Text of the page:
Getting through the security in Punjab University is the same exercise that is typical to most educational institutions these days. There is the usual suspicion and mistrust and questions. But how have things shaped up exactly after the brawl between IJT and Pashtun students?
“The campus looks like the LoC at times due to the beefed up police presence, although this is hardly something new. And while it is psychologically distressing, M Phil students like me do not have the time to keep up. Academic commitments remain top priority,” a student sitting on the steps outside the Sociology department tells TNS.
They say, often, they are working in labs and don’t even know what is going on outside until they get a phone call or see something on social media. They just come here to get education, not to get involved in politics.
Inside the Sociology department, a talk about Bhagat Singh’s life and work has just concluded with an appreciation of the need to translate political thought into action.
Even 30 years after Zia’s ban on student politics, the concept of drawing lines between academic and political lives remains just as difficult to fathom.
“Like other ethnic councils within the Punjab University, the Baloch Council is a non-political council. We help students coming from Balochistan adjust to their new lives here and provide them support to make them feel at home,” says Shafi Mohammad Mengal, a Master’s student and an adviser to the chairman of Baloch Students Council.
He emphasises the positive contributions the members of his council have made to their communities. His friend, Asad Tariq, who has a Bachelor’s degree in Statistics from the Punjab University, works for a free education initiative in Mastung. During semester breaks, members go back and share information about the academic opportunities available in Lahore, and help prospective students figure out what suits them best.
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All ethnic councils are focused on assisting students by guiding them through the admission process, helping them with hostel allotments, and issues they face while settling down.
Mustaqeem Azad, another student at the Punjab University, and a member of the Sindhi Students Council, too, feels that for students coming to Punjab from different provinces, these councils help foster a sense of community and belonging.
Jahanzeb Gul, member of the Pashtun Education Development Movement (PEDM) and a student currently pursuing an M. Phil in archaeology builds on Azad’s idea and by pointing out that cultural events play a “crucial role in this regard. Through song and dance, festivity and colourful ethnic wear, we are expressing an aspect of ourselves that is often not shown in the mainstream media.”
“After a campaign aimed at racial and ethnic profiling of Pashtuns, what would help integration more? Acquainting people with what really is Pashtun culture dispels myths and stereotypes people in this region have about Pashtuns,” asserts Mengal.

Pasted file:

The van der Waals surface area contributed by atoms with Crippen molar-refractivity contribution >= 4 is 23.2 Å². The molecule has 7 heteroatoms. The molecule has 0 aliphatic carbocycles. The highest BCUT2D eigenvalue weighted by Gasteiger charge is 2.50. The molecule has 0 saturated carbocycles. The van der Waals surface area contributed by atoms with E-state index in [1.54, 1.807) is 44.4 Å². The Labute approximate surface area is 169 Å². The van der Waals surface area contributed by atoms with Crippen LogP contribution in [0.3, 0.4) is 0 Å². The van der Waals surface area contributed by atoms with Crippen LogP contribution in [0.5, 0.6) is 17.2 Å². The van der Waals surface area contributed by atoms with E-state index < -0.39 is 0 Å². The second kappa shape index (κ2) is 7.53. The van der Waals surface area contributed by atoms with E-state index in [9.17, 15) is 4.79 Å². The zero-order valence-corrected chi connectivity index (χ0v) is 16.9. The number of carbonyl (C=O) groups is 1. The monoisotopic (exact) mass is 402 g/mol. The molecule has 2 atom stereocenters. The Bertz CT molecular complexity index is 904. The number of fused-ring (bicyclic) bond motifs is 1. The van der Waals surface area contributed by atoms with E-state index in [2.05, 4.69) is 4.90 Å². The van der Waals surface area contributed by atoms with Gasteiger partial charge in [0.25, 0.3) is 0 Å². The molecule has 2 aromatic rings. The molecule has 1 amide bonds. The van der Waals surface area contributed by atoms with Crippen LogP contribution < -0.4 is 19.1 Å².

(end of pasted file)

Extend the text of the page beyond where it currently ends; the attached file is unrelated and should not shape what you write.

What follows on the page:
Azad brings up the ‘ghunda gardi’ – torture rooms in the hostels, a rigid stance against the intermingling of sexes, extortion money, and canteen rate lists. As an example he narrates an incident that took place in the last week of February this year when a friend of his was threatened by members of this group because he was playing badminton with a female classmate, and the council had to intervene and support Jalaluddin.
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He explains that though there are no strict lines with respect to the ethnic composition of these councils — ethnic Pashtuns will sometimes join the Baloch Council if they are residents of Balochistan for instance – Sindh Council is the most diverse. “It really is a question of what you identify with more,” he opines.
“People speak different languages and belong to different communities but we all come together when the need arises. The councils draw support from each other and have good interpersonal relations, and this also extends to ethnic councils in other universities like Mehran Students’ Council at QAU,” he adds.
Mir Waheed, a research assistant who has been part of the Punjab University for six years also agrees with Azad in that the councils are a “reaction to Jamiat and its highhandedness”.
“Outsiders (non-Punjabis) feel the need to stay together. They are on the defensive,” he states.
About half a decade ago before the practice was banned, the IJT, he says, would initially ‘recruit’ students during the admission process by setting up a registration booth parallel to the official one. Students, grateful for the support through the cumbersome and bureaucratic admission procedures, would be morally obliged to deepen their relationships with the members coming to their aid and often ended up within its cadre.
He says that though ethnic student councils have been banned after the recent violence and chaos, “the Jamiat question still remains unanswered. How will the administration control the Jamiat and its activities? They saunter in and out casually, armed at times and recorded on CCTVs. How will peace be ensured?”
“The university administration insists we must identify IJT members and it will take appropriate measures. This is somewhat ridiculous, we cannot go around policing or ‘identifying’ alleged culprits,” he says.